“Until a month ago, I’d never done anything, not even a letter to the editor…let alone conceived of telling my story in a full-page ad in the most conservative newspaper in New Hampshire. In our family, we stand up for each other no matter what and when it came time for me to speak up, HRC helped me find my voice…because I saw what my brother went through for too many years. It was obvious to me. The effort to take away gay marriage was not only wrong but shameful…Calvin, I’m so proud of the man you’ve become and no one has the right to take away your freedom to marry and one day, when you find the man of your dreams, I hope I’ll get to be your best man, just as you were mine.”
It was a truly inspirational evening for all.
By: Brandy Black
A wedding video by Chelsea Montgomery-Duban speaking about her two dads
A couple of weeks ago I attended a Human Rights Campaign event in Los Angeles. Among all of the celebrities who graced the stage, there was one stand-out presenter who really spoke from the heart. 16-year-old Chelsea Montgomery-Duban talked about life with her 2 dads. She urged the crowd to get involved and join in her fight for gay rights, proclaiming, “my drive for equality is unstoppable”.
We had originally planned to meet up at their Malibu home or somewhere nearby, but due to Chelsea’s tough dance schedule and a trip to visit colleges, I was only able to chat with her over the phone.
She answered in an upbeat voice. I stayed on hold while she went up to her bedroom to take the call, music playing over the phone while I waited. As soon as she was back on the line, I gushed over her sweet, funny speech and told her what a treat it was to speak with her.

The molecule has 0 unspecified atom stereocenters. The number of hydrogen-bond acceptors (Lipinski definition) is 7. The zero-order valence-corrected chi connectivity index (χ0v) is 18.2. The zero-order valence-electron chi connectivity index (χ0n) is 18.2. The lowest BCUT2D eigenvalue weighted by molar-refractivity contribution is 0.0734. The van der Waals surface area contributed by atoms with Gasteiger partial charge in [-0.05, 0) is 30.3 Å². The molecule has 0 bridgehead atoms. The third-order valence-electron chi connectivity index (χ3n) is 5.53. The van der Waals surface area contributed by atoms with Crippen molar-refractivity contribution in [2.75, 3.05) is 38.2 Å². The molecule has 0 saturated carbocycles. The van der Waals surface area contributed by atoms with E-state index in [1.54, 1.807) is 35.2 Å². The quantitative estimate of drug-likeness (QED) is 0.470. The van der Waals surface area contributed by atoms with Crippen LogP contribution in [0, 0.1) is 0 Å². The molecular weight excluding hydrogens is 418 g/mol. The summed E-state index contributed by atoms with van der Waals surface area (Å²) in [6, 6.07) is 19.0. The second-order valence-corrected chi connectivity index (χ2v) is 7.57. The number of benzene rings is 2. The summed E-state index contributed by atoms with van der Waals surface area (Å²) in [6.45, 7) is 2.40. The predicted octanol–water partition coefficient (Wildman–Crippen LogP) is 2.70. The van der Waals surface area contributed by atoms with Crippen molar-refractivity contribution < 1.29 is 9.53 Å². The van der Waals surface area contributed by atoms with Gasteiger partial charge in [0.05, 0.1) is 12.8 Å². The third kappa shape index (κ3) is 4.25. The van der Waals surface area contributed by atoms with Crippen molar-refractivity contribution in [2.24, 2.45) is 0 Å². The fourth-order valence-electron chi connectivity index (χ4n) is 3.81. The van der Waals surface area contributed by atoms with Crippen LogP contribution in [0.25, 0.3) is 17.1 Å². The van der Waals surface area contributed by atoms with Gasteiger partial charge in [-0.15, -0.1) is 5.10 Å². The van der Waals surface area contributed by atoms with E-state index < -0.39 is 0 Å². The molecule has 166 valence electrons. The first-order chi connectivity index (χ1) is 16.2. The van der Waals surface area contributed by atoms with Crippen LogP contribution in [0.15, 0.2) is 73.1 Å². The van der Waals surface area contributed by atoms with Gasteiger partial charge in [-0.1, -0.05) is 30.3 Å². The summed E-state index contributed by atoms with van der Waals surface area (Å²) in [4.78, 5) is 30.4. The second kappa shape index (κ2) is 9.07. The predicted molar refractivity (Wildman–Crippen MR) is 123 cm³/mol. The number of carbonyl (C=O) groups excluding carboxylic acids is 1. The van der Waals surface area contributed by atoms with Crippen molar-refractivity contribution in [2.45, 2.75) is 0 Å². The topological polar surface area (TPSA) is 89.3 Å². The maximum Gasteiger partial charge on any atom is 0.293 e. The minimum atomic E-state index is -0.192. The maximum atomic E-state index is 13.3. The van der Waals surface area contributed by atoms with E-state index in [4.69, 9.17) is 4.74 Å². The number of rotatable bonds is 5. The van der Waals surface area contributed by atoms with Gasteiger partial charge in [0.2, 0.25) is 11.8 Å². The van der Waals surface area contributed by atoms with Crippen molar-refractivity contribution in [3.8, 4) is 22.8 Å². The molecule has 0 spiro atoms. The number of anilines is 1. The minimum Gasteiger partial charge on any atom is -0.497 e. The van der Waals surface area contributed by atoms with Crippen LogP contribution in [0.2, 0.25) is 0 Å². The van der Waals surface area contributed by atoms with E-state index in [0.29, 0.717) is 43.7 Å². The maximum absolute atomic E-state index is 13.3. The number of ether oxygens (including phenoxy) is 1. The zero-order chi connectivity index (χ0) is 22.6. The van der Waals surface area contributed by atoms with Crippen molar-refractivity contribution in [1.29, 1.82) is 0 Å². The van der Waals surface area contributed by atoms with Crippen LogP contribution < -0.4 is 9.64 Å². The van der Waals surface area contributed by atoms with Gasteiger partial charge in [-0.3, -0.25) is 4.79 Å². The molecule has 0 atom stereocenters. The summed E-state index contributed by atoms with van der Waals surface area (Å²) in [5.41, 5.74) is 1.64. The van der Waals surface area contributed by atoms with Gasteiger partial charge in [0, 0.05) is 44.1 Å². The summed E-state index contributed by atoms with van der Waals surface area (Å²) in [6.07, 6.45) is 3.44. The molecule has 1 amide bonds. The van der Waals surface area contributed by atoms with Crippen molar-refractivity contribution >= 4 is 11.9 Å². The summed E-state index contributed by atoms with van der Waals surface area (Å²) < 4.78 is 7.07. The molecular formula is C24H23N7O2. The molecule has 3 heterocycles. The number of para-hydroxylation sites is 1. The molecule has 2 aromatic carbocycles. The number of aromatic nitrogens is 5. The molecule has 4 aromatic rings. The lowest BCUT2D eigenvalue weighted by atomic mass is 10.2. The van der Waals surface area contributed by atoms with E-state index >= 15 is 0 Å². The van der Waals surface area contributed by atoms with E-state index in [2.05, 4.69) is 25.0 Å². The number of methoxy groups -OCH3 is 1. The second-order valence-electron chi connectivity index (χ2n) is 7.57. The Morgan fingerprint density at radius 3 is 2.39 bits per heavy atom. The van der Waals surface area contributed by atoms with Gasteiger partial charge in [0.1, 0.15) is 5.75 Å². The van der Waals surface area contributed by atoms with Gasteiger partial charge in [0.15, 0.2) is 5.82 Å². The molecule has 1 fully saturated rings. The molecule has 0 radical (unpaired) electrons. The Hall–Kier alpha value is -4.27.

Chelsea- It’s funny to me that anyone would even want to interview me.
Apparently her fathers taught her humility and I will later uncover what a truly down-to-earth girl she is. I asked her to tell me a bit about herself, what life is like for her.
Chelsea- I turn 17 in July. I’ve been dancing since I was 2 and singing since I was 7. I want to get a musical theatre degree in college. My parents are my best friends. (pause) I don’t know what’s interesting about me.
Brandy- You’re looking at colleges?
Chelsea- I’m looking at colleges all out of California…
Brandy- Is that scary for you?
Chelsea-It’s terrifying. I’m so nervous about it because I’m so close to my parents but I know if I stayed in California I would never become independent. I know if I ever needed them, they would be there in 2 seconds. They would jump on a plane. It’s scary but there’s texting and video chat…
Brandy- What kind of performing do you do?
Chelsea- I do a little bit of everything…There’s the thing being able to perform for a live audience, it was almost the same as standing up at the HRC and getting to speak there and have people laugh with you and cry. I just love being able to make people feel things.
Brandy- You definitely seemed comfortable up there and I wouldn’t imagine many 16 year-olds would.
Chelsea- I perform all the time and I’ve never been so nervous in my entire life. Oh my gosh I was shaking, I got to the point where I said to my dad “I’m not sure I can do this” and he said “you can do this, pretend it’s [not] 1000 people” and I said “dad you keep saying it’s 1000 people. You’re making me not want to do it.” (Laughs) I’m so comfortable dancing and singing in front of people, but then I was not playing a character and I had to speak as myself and that was just petrifying.